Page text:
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So you want to be a cowboy?

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 (Shannon Martin)

If you have ever watched a great western movie, you’ve probably wondered what it would be like to be a cowboy. Though a life full of roping cattle and riding bulls may seem like adventures only made for Hollywood, real rodeos aren’t just for the movies.

Today’s professional rodeos take place across the country and showcase one of the world’s most exciting and dangerous sports: bull riding.

Bull riding is an extreme sport few rules or timeouts -- just a rider trying to stay on a hot-headed 2,000 pound bull for eight seconds.

Nearly 2 million fans attend the Professional Bull Riders' (PBR) Built Ford Tough series and Touring Pro Division events each year. As the popularity of this risky sport grows, bull riding schools have seen a huge increase in attendance.

Gary Leffew, owner of Leffew Bull Riding World and the man behind teaching actor Luke Perry how to ride in the movie "8 Seconds" says his students take away more than just how to ride a bull. “They take away an attitude for life on what it takes to be a great bull rider and what it takes to be a great success in life, it’s a life lesson,” Leffew told FoxNews.com.

Whether you want to start competing professionally or simply looking to check off an item on your bucket list, bull riding is an experience like no other and is offered at schools across the nation.


Monster Bull Riding, Claremore, Oklahoma 

“What do you want, how badly do you want it and what are you going to do about it.” That’s what David Berry, owner of Monster Bull Riding asks his students before they get on any of his bulls.

A typical day at Berry’s school starts with reviewing videos of professional riders and practicing techniques on a stationary bucking dummy (that's what I am riding in the video). Once he feels his students have built up enough confidence, he gets them practicing on the real bucking bulls.

“Now days the kids get in a bind and they get scared and check out. You gotta give it all you’ve got every time you do it or you don’t need to be doing it at all,” professional bull rider Colby Yates told FoxNews.com.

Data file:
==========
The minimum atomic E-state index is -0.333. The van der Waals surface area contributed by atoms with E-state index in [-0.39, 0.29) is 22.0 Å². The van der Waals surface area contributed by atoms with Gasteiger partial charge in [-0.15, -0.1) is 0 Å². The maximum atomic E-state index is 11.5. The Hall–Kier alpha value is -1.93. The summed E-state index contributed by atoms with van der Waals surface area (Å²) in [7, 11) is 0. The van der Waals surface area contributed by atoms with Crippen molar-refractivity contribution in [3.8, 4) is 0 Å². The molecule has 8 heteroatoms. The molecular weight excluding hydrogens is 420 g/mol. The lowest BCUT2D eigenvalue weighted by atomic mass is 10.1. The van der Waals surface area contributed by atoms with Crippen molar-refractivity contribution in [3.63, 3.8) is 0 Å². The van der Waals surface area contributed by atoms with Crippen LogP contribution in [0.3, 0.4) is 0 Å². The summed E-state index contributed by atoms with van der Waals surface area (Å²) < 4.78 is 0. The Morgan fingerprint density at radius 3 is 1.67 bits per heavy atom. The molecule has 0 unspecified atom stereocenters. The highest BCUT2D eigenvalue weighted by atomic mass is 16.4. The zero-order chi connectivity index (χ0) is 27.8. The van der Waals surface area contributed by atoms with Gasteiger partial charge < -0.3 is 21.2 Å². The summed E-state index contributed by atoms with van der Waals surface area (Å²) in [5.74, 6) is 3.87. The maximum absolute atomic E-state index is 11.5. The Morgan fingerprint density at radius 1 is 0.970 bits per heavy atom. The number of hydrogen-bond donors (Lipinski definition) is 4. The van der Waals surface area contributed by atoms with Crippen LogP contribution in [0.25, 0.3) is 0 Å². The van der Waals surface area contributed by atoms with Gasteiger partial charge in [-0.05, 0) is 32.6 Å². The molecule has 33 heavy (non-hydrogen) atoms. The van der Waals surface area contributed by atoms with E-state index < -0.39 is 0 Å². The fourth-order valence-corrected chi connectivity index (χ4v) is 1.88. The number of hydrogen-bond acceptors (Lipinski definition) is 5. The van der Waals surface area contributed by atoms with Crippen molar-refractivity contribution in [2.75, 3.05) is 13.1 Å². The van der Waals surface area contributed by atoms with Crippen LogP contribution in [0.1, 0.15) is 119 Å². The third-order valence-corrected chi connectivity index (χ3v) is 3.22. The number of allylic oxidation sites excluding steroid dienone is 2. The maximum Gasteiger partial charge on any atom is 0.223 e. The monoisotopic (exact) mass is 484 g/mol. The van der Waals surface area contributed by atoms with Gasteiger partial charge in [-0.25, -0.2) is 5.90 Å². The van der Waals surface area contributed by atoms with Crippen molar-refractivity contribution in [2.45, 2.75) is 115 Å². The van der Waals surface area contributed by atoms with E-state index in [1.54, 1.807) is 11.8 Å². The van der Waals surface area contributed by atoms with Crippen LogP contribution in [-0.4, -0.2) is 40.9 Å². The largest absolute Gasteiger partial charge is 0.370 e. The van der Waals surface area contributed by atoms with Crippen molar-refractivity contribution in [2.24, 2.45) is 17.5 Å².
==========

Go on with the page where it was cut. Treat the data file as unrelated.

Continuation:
Price: 3-day clinic $300 / One-day class $125


Let R’ Buck,  North Canaan, Connecticut

This family owned and operated school invites their students to stay at their ranch and even offers them home cooked meals.

Owner and bull rider JW Gowan started his school as a way for him to continue practicing while he wasn’t out on tour, but once the word got out all kinds of eager riders wanted to attend. “We get a lot of girls out of the city (New York) that have bucket lists to ride a bull, but we have had students come from all over the world: Japan, England, California. I’ve even had people fly in from Korea,” Gowan told FoxNews.com.

Gowan takes pride in his family driven reputation and says their wholesome down-home family style of teaching is the way cowboys are bred.

Price: Weekend session $300 / One-day class $175


Sankey Rodeo Schools, various locations

The first full-time rodeo school in the U.S. with locations across the country says they’ve adopted a modern coaching style with new training tools and stimulation units. Their “Il Toro” training unit has the shape of a real bull and is built to scale. It moves back and forth and rolls from side to side, simulating the action of a bucking bull.

The schools also offers classroom sessions that covers all aspects of the rodeo business including money management, sponsorships, training and conditioning.

Lyle Sankey, owner of Sankey Rodeo schools told FoxNews.com that his students “take away the essentials of the sport and the building blocks to grow their career on.”

Price: 3 day session $410 with a $100 deposit


Luke Snyder & Jesse Byrne Bull Riding School, Prince Albert, Saskatchewan, Canada

Although this school may be a bit far for some travelers it is well worth the trip to get instructed by 2011’s Last Cowboy Standing Champion, Luke Snyder.

Snyder teams up with world renowned Bull fighter Jesse Byrne for a two-day school this April 3-4th, giving students a great opportunity to learn two sets of rodeo skills.

As the bull riding Rookie of the Year title holder at the age of 19, Snyder’s advice to new students is to decide if you 100 percent want to be a bull rider. “There is no doubt this is a dangerous sport, so you have to first make sure it’s what you want to do and then I’m all for a kid to start. I mean PBR and bull riding has given me everything I’ve ever had, I’ve made great friendships through it and have had the chance to see the world”.

Price: $500 with a $200 deposit


Leffew Bull Riding World, Santa Maria, California (additional clinics available in various locations)

Gary Leffew has produced more PBR champions and finals qualifiers than any other bull riding school of its kind. His teaching methods stand out amongst other schools as he focuses not only on the proper mechanics but also on how to prepare mentally. Leffew insists that winning is 60 percent mental and 40 percent ability.

“Gary is awesome as a teacher, he’s such a motivational speaker, and he really gets behind you and lifts your spirits up if you’re getting down. There’s probably a handful of PBR riders that actually still visit him to this day, it’s something that refreshes are memory on the basics and just gets the drive back again.” Colby Yates who attended Leffew’s California school told FoxNews.com.